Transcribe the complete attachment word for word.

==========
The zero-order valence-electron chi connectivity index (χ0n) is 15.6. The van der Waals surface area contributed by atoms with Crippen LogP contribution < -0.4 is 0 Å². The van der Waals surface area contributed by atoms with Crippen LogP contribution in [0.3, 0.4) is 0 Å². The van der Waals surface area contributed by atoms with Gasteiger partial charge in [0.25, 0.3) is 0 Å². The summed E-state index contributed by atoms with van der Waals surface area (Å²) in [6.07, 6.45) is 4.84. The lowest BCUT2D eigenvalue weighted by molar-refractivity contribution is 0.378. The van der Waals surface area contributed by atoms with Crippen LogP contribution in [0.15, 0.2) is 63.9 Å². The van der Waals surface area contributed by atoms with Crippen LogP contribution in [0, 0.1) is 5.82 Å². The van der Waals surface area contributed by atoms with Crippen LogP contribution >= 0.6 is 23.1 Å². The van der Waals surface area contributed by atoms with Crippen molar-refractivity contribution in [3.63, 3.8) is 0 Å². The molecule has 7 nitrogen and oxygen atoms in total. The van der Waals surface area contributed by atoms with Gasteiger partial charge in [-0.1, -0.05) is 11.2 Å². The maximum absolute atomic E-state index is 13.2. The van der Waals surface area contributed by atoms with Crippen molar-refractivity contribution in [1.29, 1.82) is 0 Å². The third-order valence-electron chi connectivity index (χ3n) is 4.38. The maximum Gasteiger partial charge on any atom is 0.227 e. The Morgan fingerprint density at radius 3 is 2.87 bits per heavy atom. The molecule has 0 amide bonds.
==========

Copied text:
The zero-order valence-electron chi connectivity index (χ0n) is 15.6. The van der Waals surface area contributed by atoms with Crippen LogP contribution < -0.4 is 0 Å². The van der Waals surface area contributed by atoms with Crippen LogP contribution in [0.3, 0.4) is 0 Å². The van der Waals surface area contributed by atoms with Gasteiger partial charge in [0.25, 0.3) is 0 Å². The summed E-state index contributed by atoms with van der Waals surface area (Å²) in [6.07, 6.45) is 4.84. The lowest BCUT2D eigenvalue weighted by molar-refractivity contribution is 0.378. The van der Waals surface area contributed by atoms with Crippen LogP contribution in [0.15, 0.2) is 63.9 Å². The van der Waals surface area contributed by atoms with Crippen LogP contribution in [0, 0.1) is 5.82 Å². The van der Waals surface area contributed by atoms with Crippen LogP contribution >= 0.6 is 23.1 Å². The van der Waals surface area contributed by atoms with Crippen molar-refractivity contribution in [3.63, 3.8) is 0 Å². The molecule has 7 nitrogen and oxygen atoms in total. The van der Waals surface area contributed by atoms with Gasteiger partial charge in [-0.1, -0.05) is 11.2 Å². The maximum absolute atomic E-state index is 13.2. The van der Waals surface area contributed by atoms with Crippen molar-refractivity contribution in [1.29, 1.82) is 0 Å². The third-order valence-electron chi connectivity index (χ3n) is 4.38. The maximum Gasteiger partial charge on any atom is 0.227 e. The Morgan fingerprint density at radius 3 is 2.87 bits per heavy atom. The molecule has 0 amide bonds.